Tag Archives: female

Would you Google women’s rights? You will now

22 Oct

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The last few posts I’ve written have covered fun and quirky PR campaigns. From One Direction launching its own day to Aflac letting a live mascot ride the New York subway, these brands have generated talkability. But this stunt, by Ogilvy & Mather for UN Women in Dubai, tackles an important global issue in an effective and sensitive way.

Taking over one of the world’s most popular search engines, Ogilvy ensured that every time someone used Google last month that they were given suggestions relating to attitudes to women – such as ‘women need to be…controlled‘ and ‘women need to be…put in their place‘.

The agency produced a compelling story to attract interest in the campaign but they didn’t have to think for too long. The suggested search terms are all real examples of what people have used Google for. It’s surprising, shocking and disappointing. In a world where I thought my challenge was being mixed race, it’s been highlighted that I’m getting ahead of myself. It’s being a woman that I have to worry about first.

I can only imagine that when the brief came in to the advertising agency that there were a few overwhelmed executives in the office. This is no mean feat on any budget. Forget the opportunities to see, website traffic and return on investment, UN Women wants to generate behavioural change. But by rooting the campaign within one of the world’s most popular websites (pipped to the post by Yahoo in the US this week) and using striking photography, Ogilvy has successfully made people stop and think.

It’a taken a little while for the news to spead – the Huffington Post has only picked it today – but the campaign is continuing the conversation on Twitter.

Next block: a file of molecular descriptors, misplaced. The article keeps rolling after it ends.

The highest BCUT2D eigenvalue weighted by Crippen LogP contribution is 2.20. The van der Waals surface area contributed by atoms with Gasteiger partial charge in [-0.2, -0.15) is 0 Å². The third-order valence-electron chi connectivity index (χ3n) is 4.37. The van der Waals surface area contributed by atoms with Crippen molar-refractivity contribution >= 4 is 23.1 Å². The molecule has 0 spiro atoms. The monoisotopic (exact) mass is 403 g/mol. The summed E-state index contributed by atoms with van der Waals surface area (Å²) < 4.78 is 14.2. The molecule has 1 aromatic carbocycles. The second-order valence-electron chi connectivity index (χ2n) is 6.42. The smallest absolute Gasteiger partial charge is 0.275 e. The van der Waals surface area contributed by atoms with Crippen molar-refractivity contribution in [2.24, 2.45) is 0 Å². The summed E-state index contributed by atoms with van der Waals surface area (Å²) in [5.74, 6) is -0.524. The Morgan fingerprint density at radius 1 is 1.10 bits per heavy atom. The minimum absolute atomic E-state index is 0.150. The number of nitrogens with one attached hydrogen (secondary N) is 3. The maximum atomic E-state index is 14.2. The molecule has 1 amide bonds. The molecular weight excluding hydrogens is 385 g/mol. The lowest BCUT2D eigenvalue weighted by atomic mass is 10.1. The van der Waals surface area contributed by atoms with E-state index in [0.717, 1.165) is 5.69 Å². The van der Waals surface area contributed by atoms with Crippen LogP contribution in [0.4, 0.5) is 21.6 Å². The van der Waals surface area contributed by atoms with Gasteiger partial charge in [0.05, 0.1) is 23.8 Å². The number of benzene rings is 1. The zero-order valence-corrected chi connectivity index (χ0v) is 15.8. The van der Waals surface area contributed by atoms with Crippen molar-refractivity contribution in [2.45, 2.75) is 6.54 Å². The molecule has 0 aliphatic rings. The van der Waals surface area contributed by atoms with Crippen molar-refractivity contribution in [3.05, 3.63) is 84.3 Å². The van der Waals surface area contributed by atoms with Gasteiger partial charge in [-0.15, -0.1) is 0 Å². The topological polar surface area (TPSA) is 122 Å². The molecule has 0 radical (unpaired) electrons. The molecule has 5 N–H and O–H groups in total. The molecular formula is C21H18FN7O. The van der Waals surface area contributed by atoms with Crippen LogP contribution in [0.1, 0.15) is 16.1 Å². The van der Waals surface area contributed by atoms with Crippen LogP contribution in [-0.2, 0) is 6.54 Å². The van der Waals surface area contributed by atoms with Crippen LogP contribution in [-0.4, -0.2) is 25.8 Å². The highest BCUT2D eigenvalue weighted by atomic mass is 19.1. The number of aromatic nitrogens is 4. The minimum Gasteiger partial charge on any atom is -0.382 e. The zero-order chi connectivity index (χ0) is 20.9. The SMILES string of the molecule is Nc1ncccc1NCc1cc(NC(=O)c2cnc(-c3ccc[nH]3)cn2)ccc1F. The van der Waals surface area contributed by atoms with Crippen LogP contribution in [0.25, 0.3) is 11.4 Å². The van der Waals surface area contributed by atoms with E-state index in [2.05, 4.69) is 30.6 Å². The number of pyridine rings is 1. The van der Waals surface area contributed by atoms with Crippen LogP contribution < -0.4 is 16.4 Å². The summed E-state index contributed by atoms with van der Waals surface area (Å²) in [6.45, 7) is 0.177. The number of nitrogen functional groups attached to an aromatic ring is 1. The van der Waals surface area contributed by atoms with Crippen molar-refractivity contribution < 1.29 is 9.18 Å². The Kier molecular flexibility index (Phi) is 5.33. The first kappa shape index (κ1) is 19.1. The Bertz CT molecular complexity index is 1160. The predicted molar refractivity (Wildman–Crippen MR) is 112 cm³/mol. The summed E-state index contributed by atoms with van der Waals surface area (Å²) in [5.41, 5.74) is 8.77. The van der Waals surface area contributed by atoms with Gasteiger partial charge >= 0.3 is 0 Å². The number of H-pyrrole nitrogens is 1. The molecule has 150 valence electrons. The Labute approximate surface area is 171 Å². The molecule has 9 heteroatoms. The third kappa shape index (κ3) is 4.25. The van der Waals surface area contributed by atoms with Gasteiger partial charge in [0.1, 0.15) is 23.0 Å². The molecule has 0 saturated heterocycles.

It’ll be interesting to see if this replicated by the UN across the world on International Women’s Day (8 March 2014). They’d be missing a trick if the opportunity wasn’t seized to make the world listen to its sound argument.

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It’s been a bad week for tweets

8 Apr

Remember that silly tweet you posted? It was so unlike you. That ‘blame it on the heat of the moment’ tweet? It’s going to get you in trouble. Why? Because it’s been a bad week for tweets and it’s only going to get worse:

First, Paris Brown, a 17-year old Youth Police Commissioner for Kent, is getting slammed for tweets she posted three years ago (and deleted this week) that celebrate drink, drugs and rock and roll – all illegal at her age. But, like many before her, she’s standing her ground and refusing to leave her £15,000 role which sees her bridge the gap between young people and the police.

Paris’ former Twitter profile – @vilulabelle – played home to a range of ill-fitting updates for someone of her position, which causes me to wonder if she’s on the right career path. That’s if the police is still home to institutional ‘isms’? But that’s another matter.

The moral of this story is, Twitter doesn’t define your past, but if your digital footprint isn’t clean, it might impact your future.